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This is minor, I know, but let's say that I have a class Character and a class Ability (mostly because that's what I'm working on). Class Character has six abilities (so typical D&D...). basically:

public class Character
{
    public Character()
    {
        this.Str = new Ability("Strength", "Str");
        this.Dex = new Ability("Dexterity", "Dex");
        this.Con = new Ability("Constitution", "Con");
        this.Int = new Ability("Intelligence", "Int");
        this.Wis = new Ability("Wisdom", "Wis");
        this.Cha = new Ability("Charisma", "Cha");
    }

    #region Abilities
    public Ability Str { get; set; }
    public Ability Dex { get; set; }
    public Ability Con { get; set; }
    public Ability Int { get; set; }
    public Ability Wis { get; set; }
    public Ability Cha { get; set; }
    #endregion
}

and

public class Ability
{
    public Ability()
    {
        Score = 10;
    }
    public Ability(string Name, string Abbr)
        : this()
    {
        this.Name = Name;
        this.Abbr = Abbr;
    }

    public string Name { get; set; }
    public string Abbr { get; set; }
    public int Score { get; set; }
    public int Mod
    {
        get
        {
            return (Score - 10) / 2;
        }
    }
}

When actually using these ability properties in future code, I'd like to be able to default to just the score, like so:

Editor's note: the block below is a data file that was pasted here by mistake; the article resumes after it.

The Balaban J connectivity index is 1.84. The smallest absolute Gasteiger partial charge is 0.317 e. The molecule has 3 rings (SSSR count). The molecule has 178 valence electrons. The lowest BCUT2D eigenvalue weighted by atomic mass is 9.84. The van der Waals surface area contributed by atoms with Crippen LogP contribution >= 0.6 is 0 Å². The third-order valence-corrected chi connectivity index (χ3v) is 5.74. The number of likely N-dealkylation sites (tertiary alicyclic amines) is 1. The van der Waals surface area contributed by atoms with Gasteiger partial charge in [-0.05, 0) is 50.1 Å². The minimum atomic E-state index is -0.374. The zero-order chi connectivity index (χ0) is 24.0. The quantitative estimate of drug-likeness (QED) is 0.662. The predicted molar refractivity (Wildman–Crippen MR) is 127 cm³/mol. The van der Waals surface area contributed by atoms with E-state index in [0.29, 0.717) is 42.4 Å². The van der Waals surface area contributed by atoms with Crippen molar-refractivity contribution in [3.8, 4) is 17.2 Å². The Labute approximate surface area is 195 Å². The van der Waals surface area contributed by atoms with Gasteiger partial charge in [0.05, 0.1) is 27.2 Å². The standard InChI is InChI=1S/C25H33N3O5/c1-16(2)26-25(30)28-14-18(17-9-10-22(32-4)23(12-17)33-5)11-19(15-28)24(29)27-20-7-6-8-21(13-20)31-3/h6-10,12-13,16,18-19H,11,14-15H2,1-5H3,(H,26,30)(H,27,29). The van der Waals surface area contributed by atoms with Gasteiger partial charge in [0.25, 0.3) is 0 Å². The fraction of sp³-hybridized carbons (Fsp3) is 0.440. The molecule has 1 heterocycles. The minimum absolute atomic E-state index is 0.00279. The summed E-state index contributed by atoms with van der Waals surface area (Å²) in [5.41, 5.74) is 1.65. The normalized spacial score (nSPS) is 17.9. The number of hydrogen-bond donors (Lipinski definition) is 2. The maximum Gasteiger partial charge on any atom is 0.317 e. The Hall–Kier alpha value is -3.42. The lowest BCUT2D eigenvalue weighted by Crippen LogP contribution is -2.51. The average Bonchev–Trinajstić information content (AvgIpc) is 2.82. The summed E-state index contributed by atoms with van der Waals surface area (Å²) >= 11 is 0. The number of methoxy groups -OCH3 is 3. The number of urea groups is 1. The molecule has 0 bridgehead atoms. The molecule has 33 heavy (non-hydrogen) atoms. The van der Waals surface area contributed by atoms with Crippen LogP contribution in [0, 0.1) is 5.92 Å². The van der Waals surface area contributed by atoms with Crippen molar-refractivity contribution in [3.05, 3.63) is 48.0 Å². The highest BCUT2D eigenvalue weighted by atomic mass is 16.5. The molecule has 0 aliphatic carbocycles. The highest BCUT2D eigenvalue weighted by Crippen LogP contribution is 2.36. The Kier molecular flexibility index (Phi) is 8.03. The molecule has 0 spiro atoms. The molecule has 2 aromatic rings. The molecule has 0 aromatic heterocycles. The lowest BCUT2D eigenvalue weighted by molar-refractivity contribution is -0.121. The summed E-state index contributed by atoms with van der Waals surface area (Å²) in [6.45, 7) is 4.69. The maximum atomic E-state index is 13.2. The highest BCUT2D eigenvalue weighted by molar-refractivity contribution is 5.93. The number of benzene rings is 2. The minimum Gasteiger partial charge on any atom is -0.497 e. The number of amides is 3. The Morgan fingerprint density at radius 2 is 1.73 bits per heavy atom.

//Conan hits someone
int damage = RollDice("2d6") + Conan.Str;

//evil sorcerer attack drains strength
Conan.Str = 0;

rather than:

//Conan hits someone
int damage = RollDie("2d6") + Conan.Str.Score;

//evil sorcerer attack drains strength
Conan.Str.Score = 0;

Now, the first case can be taken care of with an implicit conversion:

public static implicit operator int(Ability a)
{
    return a.Score;
}

Can anybody help me with the reverse? Implicit conversion like this:

public static implicit operator Ability(int a)
{
    return new Ability(){ Score = a };
}

will replace the entire attribute rather than just the score of the attribute—not the desired result...

share|improve this question
1  
As that really something you want to do? Is an ability valid without a name and abbreviation? You'll have to remember that you can never actually store these int to Ability abilities because they lack display data. –  Ed S. Oct 12 '11 at 23:34